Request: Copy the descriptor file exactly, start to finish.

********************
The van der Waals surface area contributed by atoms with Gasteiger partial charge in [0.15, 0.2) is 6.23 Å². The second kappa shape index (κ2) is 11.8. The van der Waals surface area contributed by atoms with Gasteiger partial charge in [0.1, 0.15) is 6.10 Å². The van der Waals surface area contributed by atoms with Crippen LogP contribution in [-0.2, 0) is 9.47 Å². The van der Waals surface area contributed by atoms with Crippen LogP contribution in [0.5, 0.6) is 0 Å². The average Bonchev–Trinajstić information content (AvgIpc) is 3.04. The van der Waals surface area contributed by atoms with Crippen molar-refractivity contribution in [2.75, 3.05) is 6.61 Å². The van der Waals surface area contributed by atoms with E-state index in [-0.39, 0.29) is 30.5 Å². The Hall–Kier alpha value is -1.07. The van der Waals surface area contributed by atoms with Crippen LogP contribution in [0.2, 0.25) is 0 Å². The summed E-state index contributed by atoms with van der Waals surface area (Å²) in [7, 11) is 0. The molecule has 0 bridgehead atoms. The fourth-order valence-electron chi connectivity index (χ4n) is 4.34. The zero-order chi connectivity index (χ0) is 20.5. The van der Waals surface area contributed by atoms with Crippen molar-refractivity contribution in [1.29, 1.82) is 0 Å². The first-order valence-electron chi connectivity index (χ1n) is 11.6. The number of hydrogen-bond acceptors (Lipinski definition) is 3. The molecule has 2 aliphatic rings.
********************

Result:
The van der Waals surface area contributed by atoms with Gasteiger partial charge in [0.15, 0.2) is 6.23 Å². The second kappa shape index (κ2) is 11.8. The van der Waals surface area contributed by atoms with Gasteiger partial charge in [0.1, 0.15) is 6.10 Å². The van der Waals surface area contributed by atoms with Crippen LogP contribution in [-0.2, 0) is 9.47 Å². The van der Waals surface area contributed by atoms with Crippen LogP contribution in [0.5, 0.6) is 0 Å². The average Bonchev–Trinajstić information content (AvgIpc) is 3.04. The van der Waals surface area contributed by atoms with Crippen molar-refractivity contribution in [2.75, 3.05) is 6.61 Å². The van der Waals surface area contributed by atoms with E-state index in [-0.39, 0.29) is 30.5 Å². The Hall–Kier alpha value is -1.07. The van der Waals surface area contributed by atoms with Crippen LogP contribution in [0.2, 0.25) is 0 Å². The summed E-state index contributed by atoms with van der Waals surface area (Å²) in [7, 11) is 0. The molecule has 0 bridgehead atoms. The fourth-order valence-electron chi connectivity index (χ4n) is 4.34. The zero-order chi connectivity index (χ0) is 20.5. The van der Waals surface area contributed by atoms with Crippen molar-refractivity contribution in [1.29, 1.82) is 0 Å². The first-order valence-electron chi connectivity index (χ1n) is 11.6. The number of hydrogen-bond acceptors (Lipinski definition) is 3. The molecule has 2 aliphatic rings.